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1984 & 2002: Is My Violence Better Than Yours? A Fact Check

March 29, 2016 | By

NEW DELHI: A badly written, and slightly garbled Press Trust of India report has stated that Jawaharlal Nehru University Students Union President Kanhaiya Kumar has sought to differentiate between the 1984 anti-Sikh and 2002 anti-Muslim violence in Delhi and Gujarat respectively.

Garbled as the first two paragraphs of the report read: Jawaharlal Nehru University Students’ Union (JNUSU) president Kanhaiya Kumar today compared the alleged onslaught on varsities with Gujarat riots alleging both of them were carried out “with support” from state machinery even as he stressed that there is a fundamental difference between “emergency” and “fascism”.

Asserting that there is a difference between 2002 riots and 1984 Sikh massacre, Mr Kumar alleged that Gujarat violence was carried out through state machinery while the other was caused due to mob frenzy.”

ALSO READ: JNU’s Kanhaiya Kumar advocates “difference” between 1984 (Sikh) and 2002 (Muslim) genocides

So not reposing great trust in media coverage with the reporter covering this event clearly looking more for the headline than the substance, the very fact that several leading newspapers have unquestioningly published the news makes it mandatory, perhaps, to speak of the 1984 violence that seems to be lost to public memory at times.

The 1984 carnage began just after then Prime Minister Indira Gandhi was assassinated by her security personnel. Rumours that Sikhs were distributing sweets were spread through the mohallas of Delhi and in no time mobs were collected to attack Sikh businesses, taxi stands, residences, with trucks and buses and trains being stopped and the Sikh passengers killed. It was three days of sheer horror, unbelievable for those of us who covered the violence day and night, as we watched Delhi erupt in targeted mob violence, with fires dotting the landscape. The city was deserted, the mobs ruled the streets, with the mission to kill any and all Sikhs they came across.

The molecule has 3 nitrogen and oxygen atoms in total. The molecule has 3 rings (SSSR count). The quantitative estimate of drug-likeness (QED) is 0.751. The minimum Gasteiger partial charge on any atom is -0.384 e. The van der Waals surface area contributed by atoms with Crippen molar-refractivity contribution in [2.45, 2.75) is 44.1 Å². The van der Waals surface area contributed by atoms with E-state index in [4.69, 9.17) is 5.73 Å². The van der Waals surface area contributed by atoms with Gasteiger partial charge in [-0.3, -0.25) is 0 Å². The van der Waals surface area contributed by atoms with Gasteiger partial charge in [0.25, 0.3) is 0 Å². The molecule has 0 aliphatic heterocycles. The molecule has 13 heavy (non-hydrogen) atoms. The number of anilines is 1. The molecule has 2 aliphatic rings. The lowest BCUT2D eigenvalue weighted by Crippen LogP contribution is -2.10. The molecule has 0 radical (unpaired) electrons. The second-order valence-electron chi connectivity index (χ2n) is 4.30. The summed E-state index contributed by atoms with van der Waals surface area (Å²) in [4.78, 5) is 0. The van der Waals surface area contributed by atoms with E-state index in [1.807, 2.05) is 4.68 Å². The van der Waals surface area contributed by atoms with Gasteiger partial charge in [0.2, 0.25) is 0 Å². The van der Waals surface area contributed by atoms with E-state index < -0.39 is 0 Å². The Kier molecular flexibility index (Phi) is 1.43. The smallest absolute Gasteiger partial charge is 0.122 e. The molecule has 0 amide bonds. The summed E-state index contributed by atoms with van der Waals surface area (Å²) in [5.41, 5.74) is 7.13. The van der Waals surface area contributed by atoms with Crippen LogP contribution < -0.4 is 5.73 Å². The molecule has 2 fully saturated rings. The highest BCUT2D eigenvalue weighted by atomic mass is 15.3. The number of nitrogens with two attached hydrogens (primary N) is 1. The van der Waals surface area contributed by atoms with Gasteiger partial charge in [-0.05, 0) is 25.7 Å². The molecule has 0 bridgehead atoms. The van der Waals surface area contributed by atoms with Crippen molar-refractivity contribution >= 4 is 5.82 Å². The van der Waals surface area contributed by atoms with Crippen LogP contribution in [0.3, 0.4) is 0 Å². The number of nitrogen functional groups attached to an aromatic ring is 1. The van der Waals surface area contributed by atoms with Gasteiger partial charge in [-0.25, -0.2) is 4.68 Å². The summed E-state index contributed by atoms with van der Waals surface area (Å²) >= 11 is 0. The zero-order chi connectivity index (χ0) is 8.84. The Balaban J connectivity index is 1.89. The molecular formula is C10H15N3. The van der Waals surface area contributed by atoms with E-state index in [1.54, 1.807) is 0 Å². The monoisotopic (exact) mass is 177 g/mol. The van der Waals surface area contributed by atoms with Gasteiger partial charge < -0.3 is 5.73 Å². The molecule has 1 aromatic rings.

The police had disappeared. It did not exist. So had all security as taxi stands around Parliament and Lutyens Delhi were set ablaze as well by the mobs, roaming the streets with impunity. We saw a truck driver dragged out and killed in front of us. We saw bonfires in Trilokpuri with bodies being burnt. In fact as two of us approached the area in a rickety old ambassador, we saw young people running. Probably the white ambassador was seen as government. Then we saw the bonfires, and stopped to see what was being burnt. There were at least a dozen of these, with four to five bodies in each. No police, no administration.

The mobs were led by Congress leaders, with Jagdish Tytler, Sajjan Kumar, HKL Bhagat —all Delhi leaders—in the lead. The mobs—we were stopped by many to verify our credentials as journalists—-were a mix of the urban poor, traders and the low middle class armed with lathis, and jars with kerosene and matches. At one point they told us they were looking out for foreign journalists who would not be allowed to move on the roads of Delhi. Houses in posh South Delhi too were not spared, with Sikh families running for their lives, as mobs broke down the doors and set the properties on fire.